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Venezuelans Are Fighting Their Government With Photos of Their Empty Fridges

Attacking government policy with hashtags and empty fridge pics has been dubbed “the opposite of food porn,” but it is also far more than that.
May 29, 2016, 1:00pm

Venezuela is hangry. With a 700 percent inflation rate brought on by low oil prices and reckless monetary policy, even basic ingredients like flour have become too expensive for the average Venezuelan. Not surprisingly, bread lines, looting, and reports of people eating cats are all on the rise in the South American country.

And with politicians taunting the populace by telling them to eat fried rocks, Venezuelans are taking not only to the streets, but to social media to protest a worsening food shortage.

READ MORE: Venezuela's Food Shortage Crisis Is Getting Worse

#NeverasvaciasenVenezuela hasta cuándo tanta miseria… pic.twitter.com/jN2XEb1cJd

— Kenerly Escalante (@kaec86) May 22, 2016

One way for a very hungry population to share the severity of food scarcity with the outside world has been hashtag #NeverasVaciasEnVenezuela, which translates to "the Empty Fridges of Venezuela." Over the last few weeks, social media users across the country have been using the hashtag in concert with photos of themselves standing next to their empty refrigerators.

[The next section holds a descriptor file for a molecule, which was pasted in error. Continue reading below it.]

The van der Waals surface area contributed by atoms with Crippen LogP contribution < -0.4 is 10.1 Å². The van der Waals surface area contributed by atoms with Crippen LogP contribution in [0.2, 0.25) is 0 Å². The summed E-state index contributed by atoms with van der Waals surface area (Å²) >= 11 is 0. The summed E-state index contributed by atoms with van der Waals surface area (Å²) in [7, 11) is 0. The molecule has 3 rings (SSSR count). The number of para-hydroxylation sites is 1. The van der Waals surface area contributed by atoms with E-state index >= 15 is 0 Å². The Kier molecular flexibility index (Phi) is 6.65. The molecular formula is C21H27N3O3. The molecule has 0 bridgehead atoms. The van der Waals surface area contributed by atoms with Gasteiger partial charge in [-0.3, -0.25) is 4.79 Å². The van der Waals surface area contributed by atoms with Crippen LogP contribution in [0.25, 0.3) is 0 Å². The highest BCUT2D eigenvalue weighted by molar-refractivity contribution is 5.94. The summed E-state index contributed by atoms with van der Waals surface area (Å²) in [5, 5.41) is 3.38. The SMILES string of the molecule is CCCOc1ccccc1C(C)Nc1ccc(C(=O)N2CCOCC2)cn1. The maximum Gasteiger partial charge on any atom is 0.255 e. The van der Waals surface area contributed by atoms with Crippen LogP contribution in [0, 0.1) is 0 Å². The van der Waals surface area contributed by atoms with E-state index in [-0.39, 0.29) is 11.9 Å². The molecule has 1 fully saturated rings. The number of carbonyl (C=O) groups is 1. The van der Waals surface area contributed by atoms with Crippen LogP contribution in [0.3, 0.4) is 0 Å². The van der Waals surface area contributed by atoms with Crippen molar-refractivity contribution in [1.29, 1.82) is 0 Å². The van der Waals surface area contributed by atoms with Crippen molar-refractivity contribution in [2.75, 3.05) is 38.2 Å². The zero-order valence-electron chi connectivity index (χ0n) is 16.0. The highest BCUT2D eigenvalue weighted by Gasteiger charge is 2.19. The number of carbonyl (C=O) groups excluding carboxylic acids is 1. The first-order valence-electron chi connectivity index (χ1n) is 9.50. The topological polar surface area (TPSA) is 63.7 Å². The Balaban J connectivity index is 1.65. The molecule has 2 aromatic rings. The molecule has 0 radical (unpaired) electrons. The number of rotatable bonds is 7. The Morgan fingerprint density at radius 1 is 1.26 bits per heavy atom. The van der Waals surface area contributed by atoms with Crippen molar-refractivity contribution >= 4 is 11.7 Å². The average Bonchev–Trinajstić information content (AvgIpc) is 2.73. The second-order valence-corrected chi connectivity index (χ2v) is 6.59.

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#NeverasVaciasEnVenezuela pic.twitter.com/nL3H57UEA3 — Myteks Media Labs (@myteks) May 22, 2016

The result is as sad as it is effective in communicating the desperation of a nation where one meal now costs as much as three did before inflation got out of control. According to Fusion, the online protests began after Reuters photographer Carlos Garcia Rawlins published a photo essay entitled "Venezuela's Empty Fridges" with striking imagery of food shortage and human misery.

#NeverasvaciasenVenezuela hasta cuándo tanta miseria… pic.twitter.com/jN2XEb1cJd

— Kenerly Escalante (@kaec86) May 22, 2016

By appropriating the title of Garcia Rawlins' work, Venezuelans have found a new voice that has allowed them to place blame squarely on the government, with captions like, "This is my pathetic fridge, a product of 21st century socialism" and "This is what my house's fridge looks like thanks to [President] Nicolas Maduro."

Attacking government policy with hashtags and empty fridge pics has been dubbed "the opposite of food porn," but it is also far more than that. With the government clinging to power with emergency measures and printing currency into oblivion, Venezuelans are only getting angrier. And if history has shown us anything, it's that the shit hits the fan when bread gets too expensive.